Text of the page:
Pulled the heads and found what I allready suspected/knew, the no. 5 piston was missing a piece above the top piston ring. The heads look very nice so I guess the piece of piston did find it's way through the exhaust valve. I completely took the motor apart this time and brought it to a machine shop for a hone, new cam bearings and the heads to be milled. I bought me some tools to re-install the pistons and grind the valves into the valve seats so everything will be fresh again.

As soon as I hear from the machine shop I will order new pistons/rings and then in 2 or 3 weeks I can start re-assembly.

I cleaned up the Nova garage and put the Nova all the way to the back to create a bit of workspace. The hood was a perfect table :-)

The bores were not bad but too wide to get away with just a hone so it needs to be bored/honed 0.040 oversize to 4.165" The pistons I chose have an 18cc dish to drop the static compression from 10.5 to 9.2 so the motor is less prone to detonation and I can get away with regular fuel. The shop had a very good deal on a complete rotating assembly and difference in shipping was only $100 between just pistons or the assembly so I decided to put everything in new. I now have an Eagle cast crank, Eagle 5,7 I-rods, Keith Black Hypereutectic pistons, Clevite 77 bearings, new balancer and flexplate. It now will be a 409cui SBC (Small Block Chevy).

The parts came in 2 boxes weighing in at 43,5kg together....that's heavy! I ordered through www.CNC-Motorsports.com, their prices are very good, shipping costs were okay too and no (25$) handling costs which some other companies have. I bought some carburator parts from CNC-Motorsports 6 years ago and that order was still in their system when I logged in online. Defenately a company I will use again.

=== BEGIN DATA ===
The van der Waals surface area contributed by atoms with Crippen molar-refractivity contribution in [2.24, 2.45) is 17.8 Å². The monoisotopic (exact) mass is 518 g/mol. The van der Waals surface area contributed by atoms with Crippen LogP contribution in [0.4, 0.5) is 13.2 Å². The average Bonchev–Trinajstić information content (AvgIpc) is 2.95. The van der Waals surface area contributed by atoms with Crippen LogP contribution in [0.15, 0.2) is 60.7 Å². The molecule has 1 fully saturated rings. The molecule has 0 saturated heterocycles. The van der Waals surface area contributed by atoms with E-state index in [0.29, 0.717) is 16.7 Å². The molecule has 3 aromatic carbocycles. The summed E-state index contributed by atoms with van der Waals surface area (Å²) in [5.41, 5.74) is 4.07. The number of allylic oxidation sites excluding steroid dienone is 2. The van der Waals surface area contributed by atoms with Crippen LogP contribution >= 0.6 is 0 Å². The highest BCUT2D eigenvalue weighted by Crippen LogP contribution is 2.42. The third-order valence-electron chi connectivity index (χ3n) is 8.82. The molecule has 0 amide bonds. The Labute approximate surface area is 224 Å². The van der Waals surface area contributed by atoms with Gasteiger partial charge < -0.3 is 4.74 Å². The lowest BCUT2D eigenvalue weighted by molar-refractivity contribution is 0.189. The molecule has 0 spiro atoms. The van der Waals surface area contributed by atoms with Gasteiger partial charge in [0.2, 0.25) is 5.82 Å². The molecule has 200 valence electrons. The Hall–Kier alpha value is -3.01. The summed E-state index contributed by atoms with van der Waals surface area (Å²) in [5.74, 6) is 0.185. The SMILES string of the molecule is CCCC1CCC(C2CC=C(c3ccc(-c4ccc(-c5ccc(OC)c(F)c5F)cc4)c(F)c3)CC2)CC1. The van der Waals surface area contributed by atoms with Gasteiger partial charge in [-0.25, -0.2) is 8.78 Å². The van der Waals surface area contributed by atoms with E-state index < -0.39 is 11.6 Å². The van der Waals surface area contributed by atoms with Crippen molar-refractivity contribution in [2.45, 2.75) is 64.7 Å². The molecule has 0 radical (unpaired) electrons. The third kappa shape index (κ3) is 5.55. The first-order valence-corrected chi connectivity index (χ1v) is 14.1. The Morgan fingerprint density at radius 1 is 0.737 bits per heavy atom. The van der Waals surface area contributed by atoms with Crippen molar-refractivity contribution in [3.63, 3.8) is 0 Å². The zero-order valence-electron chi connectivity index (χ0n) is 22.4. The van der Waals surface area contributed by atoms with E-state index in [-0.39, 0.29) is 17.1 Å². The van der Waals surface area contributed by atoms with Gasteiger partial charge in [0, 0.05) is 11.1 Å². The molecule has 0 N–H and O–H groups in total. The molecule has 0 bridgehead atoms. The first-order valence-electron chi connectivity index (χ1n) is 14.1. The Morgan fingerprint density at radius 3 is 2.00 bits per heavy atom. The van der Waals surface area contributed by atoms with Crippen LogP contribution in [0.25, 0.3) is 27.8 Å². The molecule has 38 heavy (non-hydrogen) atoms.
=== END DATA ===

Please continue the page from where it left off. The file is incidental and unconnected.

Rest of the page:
At the machine shop (Jacco parts in Rijsenhout) the heads were cleaned and we saw the valve seats were bad, so they had to be re-cut. With the valves grinded, new seals and milled surface the heads are now completely rebuild.

When I got the block and heads back from the shop they look great....allways nice to see freshly machined parts. I started the assembly by putting the block on the motor stand and cleaning it, then plugging the oil galleries, installing the oil dipstick tube and pressure release housing for the oil filter . I ran a tap through all threads to make sure they were clean.

Then I installed the the pistons on the rods, first install one wrist pin lock ring and then make sure the piston and rod are in the correct position in relation to each other. The piston has to go in a certain way so the valve reliefs are "aimed" in the right direction. The rod has 2 sides too, 1 side has a bigger chamfer on the big end side to clear the crank. When assembled with the supplied special lubricant I did a final check and installed the second wrist pin lock ring. You have to make sure these lock rings are seated properly because it can destroy a lot if it comes loose. I tried to use the heaviest piston with the lightest rod and to get each set as close to each other as possible.

Next was filing the top piston rings to size, the specific size was indicated with the pistons for each application. You have to install the ring in the cylinder, push it down using a piston so it is square in the bore and measure the gap, then take it out, file it a bit and measure again until you reach the desired gap. After measuring I found the 2nd rings and oil control rings were allready correct.

Now the main bearings went in, I cleaned the crank and installed it and put on the main bearing caps and rear seal.

Installing the piston rings is a job you have to take your time for, being careful not to break them and making sure they are installed the right way . I had to loosen the main bearing caps, they are a very tight fit, even with the bolts out.

Using a spring compressor I gently tapped the pistons into their bore and connected them to the crank. After each set of 2 I turned the crank and checked for bind or any other problems. When all 8 were installed it was time to put on the distribution crank gear. Only thing left to do on the bottom side was the oil pump.